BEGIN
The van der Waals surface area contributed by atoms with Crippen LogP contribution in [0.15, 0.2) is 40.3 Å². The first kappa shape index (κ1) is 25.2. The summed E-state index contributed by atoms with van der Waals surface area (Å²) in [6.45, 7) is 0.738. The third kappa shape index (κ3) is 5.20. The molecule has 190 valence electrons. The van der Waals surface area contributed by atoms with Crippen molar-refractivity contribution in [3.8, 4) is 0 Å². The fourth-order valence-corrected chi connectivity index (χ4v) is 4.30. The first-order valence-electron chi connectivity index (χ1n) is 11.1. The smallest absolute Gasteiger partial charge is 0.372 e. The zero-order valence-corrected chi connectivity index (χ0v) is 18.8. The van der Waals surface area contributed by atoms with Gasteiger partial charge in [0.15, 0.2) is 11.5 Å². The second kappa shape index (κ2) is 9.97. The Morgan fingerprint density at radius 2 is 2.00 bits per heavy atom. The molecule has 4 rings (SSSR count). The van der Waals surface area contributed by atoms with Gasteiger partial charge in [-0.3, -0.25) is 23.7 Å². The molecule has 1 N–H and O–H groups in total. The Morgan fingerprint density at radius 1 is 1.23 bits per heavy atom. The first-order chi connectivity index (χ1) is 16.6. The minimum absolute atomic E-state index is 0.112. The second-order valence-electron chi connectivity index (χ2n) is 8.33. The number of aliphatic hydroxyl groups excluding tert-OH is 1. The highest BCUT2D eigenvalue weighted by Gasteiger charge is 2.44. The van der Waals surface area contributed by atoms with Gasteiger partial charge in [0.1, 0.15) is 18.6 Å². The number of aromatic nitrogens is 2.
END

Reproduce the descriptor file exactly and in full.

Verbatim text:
The van der Waals surface area contributed by atoms with Crippen LogP contribution in [0.15, 0.2) is 40.3 Å². The first kappa shape index (κ1) is 25.2. The summed E-state index contributed by atoms with van der Waals surface area (Å²) in [6.45, 7) is 0.738. The third kappa shape index (κ3) is 5.20. The molecule has 190 valence electrons. The van der Waals surface area contributed by atoms with Crippen molar-refractivity contribution in [3.8, 4) is 0 Å². The fourth-order valence-corrected chi connectivity index (χ4v) is 4.30. The first-order valence-electron chi connectivity index (χ1n) is 11.1. The smallest absolute Gasteiger partial charge is 0.372 e. The zero-order valence-corrected chi connectivity index (χ0v) is 18.8. The van der Waals surface area contributed by atoms with Gasteiger partial charge in [0.15, 0.2) is 11.5 Å². The second kappa shape index (κ2) is 9.97. The Morgan fingerprint density at radius 2 is 2.00 bits per heavy atom. The molecule has 4 rings (SSSR count). The van der Waals surface area contributed by atoms with Gasteiger partial charge in [-0.3, -0.25) is 23.7 Å². The molecule has 1 N–H and O–H groups in total. The Morgan fingerprint density at radius 1 is 1.23 bits per heavy atom. The first-order chi connectivity index (χ1) is 16.6. The minimum absolute atomic E-state index is 0.112. The second-order valence-electron chi connectivity index (χ2n) is 8.33. The number of aliphatic hydroxyl groups excluding tert-OH is 1. The highest BCUT2D eigenvalue weighted by Gasteiger charge is 2.44. The van der Waals surface area contributed by atoms with Gasteiger partial charge in [0.1, 0.15) is 18.6 Å². The number of aromatic nitrogens is 2.